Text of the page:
News

HoW exciting!

Workshop on exictations in solids, Berlin, Aug. 3-11, 2016

 

People currently working in our group:

Albin Hetrich
Andris Gulans
Archana Manoharan
Bernhard Klett
Caterina Cocchi
Christian Vorwerk
Claudia Draxl
Dmitrii Nabok
Helen Jurscha
Hong Li
Lorenzo Pardini
Maria Troppenz
Matteo Guzzo
Nora Illanes Salas
Olga Turkina
Pasquale Pavone
Qiang Fu
Ronaldo Rodrigues Pela'
Santiago Rigamonti
Bendedikt Hoock
Benjamin Höffling
Sven Lubeck
Tim Klose
Benjamin Aurich
Ute Werner
Eric Pierschel
Georg Huhs
Jungho Shin
Konstantin Lion
Martin Kuban
Wahib Aggoune
  • Albin Hetrich
  • Andris Gulans
  • Archana Manoharan
  • Bernhard Klett
  • Caterina Cocchi
  • Christian Vorwerk
  • Claudia Draxl
  • Dmitrii Nabok
  • Helen Jurscha
  • Hong Li
  • Lorenzo Pardini
  • Maria Troppenz
  • Matteo Guzzo
  • Nora Illanes Salas
  • Olga Turkina
  • Pasquale Pavone
  • Qiang Fu
  • Ronaldo Rodrigues Pela'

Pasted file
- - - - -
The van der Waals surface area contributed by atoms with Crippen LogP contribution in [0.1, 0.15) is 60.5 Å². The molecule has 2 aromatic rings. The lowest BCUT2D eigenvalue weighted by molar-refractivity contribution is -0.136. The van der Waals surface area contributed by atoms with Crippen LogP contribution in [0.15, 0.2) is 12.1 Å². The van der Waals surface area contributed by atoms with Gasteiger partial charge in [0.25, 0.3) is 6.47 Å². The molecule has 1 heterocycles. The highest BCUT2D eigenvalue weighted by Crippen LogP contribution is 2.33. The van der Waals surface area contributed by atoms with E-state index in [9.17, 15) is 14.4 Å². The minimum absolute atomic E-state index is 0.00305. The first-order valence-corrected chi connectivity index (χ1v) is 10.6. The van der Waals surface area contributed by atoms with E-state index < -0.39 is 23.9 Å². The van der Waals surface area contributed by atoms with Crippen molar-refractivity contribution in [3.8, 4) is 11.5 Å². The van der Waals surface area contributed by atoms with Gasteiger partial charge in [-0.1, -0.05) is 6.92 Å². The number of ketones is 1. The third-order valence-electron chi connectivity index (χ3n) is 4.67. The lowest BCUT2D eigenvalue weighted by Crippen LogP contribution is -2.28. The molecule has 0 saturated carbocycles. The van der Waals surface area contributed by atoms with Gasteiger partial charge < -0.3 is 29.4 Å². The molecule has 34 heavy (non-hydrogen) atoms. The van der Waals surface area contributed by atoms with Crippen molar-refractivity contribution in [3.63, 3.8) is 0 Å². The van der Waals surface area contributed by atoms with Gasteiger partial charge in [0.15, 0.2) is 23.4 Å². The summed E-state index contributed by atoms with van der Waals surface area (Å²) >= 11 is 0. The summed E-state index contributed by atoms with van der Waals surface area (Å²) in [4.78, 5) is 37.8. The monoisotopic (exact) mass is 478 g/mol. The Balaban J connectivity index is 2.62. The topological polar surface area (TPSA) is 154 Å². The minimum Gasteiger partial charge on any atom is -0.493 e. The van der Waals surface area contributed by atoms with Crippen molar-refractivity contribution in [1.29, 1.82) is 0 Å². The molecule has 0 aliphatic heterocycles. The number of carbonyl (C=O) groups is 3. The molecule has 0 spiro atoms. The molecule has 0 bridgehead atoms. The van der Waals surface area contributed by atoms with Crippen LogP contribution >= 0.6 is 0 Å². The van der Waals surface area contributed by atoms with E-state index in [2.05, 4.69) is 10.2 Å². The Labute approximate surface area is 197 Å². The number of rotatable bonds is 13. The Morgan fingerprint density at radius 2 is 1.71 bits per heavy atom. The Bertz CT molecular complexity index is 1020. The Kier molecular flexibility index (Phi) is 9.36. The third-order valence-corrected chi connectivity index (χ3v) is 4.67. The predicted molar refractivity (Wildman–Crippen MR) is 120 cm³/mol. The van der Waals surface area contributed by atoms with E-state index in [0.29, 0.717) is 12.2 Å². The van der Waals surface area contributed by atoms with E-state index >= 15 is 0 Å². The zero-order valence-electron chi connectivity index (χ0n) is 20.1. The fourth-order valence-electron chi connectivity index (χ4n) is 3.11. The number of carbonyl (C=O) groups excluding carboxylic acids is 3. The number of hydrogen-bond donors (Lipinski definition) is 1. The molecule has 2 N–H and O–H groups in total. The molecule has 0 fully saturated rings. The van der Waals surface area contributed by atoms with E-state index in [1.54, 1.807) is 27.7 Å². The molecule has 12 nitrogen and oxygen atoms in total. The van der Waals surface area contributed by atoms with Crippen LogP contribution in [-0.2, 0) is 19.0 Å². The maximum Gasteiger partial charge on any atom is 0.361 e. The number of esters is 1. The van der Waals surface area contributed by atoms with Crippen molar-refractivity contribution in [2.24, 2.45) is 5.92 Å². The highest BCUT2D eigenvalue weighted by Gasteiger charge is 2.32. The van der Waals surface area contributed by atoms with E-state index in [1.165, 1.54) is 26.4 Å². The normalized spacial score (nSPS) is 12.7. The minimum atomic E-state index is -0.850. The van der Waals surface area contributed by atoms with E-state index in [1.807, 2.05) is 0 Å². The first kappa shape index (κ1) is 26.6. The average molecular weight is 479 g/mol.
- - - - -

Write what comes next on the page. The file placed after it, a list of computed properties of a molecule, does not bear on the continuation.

• Santiago Rigamonti
  • Bendedikt Hoock
  • Benjamin Höffling
  • Sven Lubeck
  • Tim Klose
  • Benjamin Aurich
  • Ute Werner
  • Eric Pierschel
  • Georg Huhs
  • Jungho Shin
  • Konstantin Lion
  • Martin Kuban
  • Wahib Aggoune

Home

 
Inorganic/organic interfaces
Carbon nanostructures
Teaching
Code development
GaN nanostructures
Excited group
Thermoelectric clathrates
Theoretcial spectroscopy
  • Inorganic/organic interfaces
  • Carbon nanostructures
  • Teaching
  • Code development
  • GaN nanostructures
  • Excited group
  • Thermoelectric clathrates
  • Theoretcial spectroscopy
Welcome to the solid-state theory group of the Physics Department of the Humboldt-Universität Berlin. The team, led by Prof. Claudia Draxl,  is dedicated to condensed-matter theory and computational materials science, working on theorectical concepts, development of computer codes, as well their application to a variety of materials.

A particular focus is theoretical spectroscopy - the quantum-based description of radiation-matter interaction. We explore various types of excitations, like photoemission, optical and X-ray absorption, electron-loss spectroscopy, and Raman scattering. The latter connects to another core area that is electron-phonon coupling.

Actual research projects concern organic/inorganic hybrid structures, molecular switches on surfaces, thermoelectricity, semiconductor nanostructures, solar-cell materials, organic film-growth, and more. The NOMAD (Novel Materials Discovery) project concerns big-data analytics related to the NoMaD Repository, an open-access library of materials.